June 10, 2009
Perfect Storm Looms for Brazil’s Diversity of Fishes
Brazil Proposes to Approve the Planting of Invasive Fish Species
Biologists fear a new wave of invasive fish species will be headed for Brazilian waters if legislation in that country’s Congress is passed.
According to a new paper warning of the potential for an environmental disaster, the new law would allow and encourage “the rearing of non-native fish in aquaculture cages in any hydroelectric reservoir of the country. This initiative may “naturalise by decree” some of the worst invasive species in the world (e.g., carp and tilapia) as a means of developing inland aquaculture and economy.” The proposed move has biologists and ecologists in a state of alarm, even as other Brazilian laws and policies are allowing extensive deforestation and the damming of rivers to create hydroelectric power facilities, notably the huge Belo Monte Project in the Rio Xingu watershed.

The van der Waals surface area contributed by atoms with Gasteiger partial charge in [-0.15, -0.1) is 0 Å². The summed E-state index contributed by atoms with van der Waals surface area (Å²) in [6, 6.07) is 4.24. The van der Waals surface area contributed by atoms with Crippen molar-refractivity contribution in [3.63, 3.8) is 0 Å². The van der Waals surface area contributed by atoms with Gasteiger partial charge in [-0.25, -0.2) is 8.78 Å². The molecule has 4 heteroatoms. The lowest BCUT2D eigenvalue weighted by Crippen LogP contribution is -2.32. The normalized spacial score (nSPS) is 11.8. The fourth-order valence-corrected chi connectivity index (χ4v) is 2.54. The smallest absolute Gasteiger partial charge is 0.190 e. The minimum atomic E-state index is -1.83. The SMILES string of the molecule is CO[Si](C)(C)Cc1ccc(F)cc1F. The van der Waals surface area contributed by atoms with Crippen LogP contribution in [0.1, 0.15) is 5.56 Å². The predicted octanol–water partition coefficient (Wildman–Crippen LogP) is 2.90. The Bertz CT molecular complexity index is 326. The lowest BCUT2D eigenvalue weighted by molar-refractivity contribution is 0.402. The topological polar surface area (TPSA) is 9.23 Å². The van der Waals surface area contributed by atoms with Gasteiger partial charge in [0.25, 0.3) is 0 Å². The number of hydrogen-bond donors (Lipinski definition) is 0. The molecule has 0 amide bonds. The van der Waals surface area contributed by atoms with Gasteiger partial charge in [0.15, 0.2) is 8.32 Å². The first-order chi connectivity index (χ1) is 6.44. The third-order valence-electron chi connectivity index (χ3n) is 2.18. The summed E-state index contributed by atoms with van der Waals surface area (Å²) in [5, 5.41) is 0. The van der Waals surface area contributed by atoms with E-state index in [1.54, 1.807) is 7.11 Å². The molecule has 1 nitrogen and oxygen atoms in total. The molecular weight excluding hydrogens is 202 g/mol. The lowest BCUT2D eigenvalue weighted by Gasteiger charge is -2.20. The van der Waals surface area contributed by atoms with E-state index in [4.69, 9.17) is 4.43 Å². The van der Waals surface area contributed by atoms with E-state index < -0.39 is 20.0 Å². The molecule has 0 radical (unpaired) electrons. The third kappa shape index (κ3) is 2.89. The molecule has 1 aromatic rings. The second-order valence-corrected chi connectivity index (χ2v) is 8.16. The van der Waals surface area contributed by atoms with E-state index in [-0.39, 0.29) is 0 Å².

Entitled A serious new threat to Brazilian freshwater ecosystems: the naturalisation of non- native fish by decree, the paper is authored by a team of Brazilian scientists including Fernando Mayer Pelicice, Jean Ricardo Simões Vitule, Dilermando Pereira Lima Junior, Mário Luis Orsi, and Angelo Antonio Agostinho.
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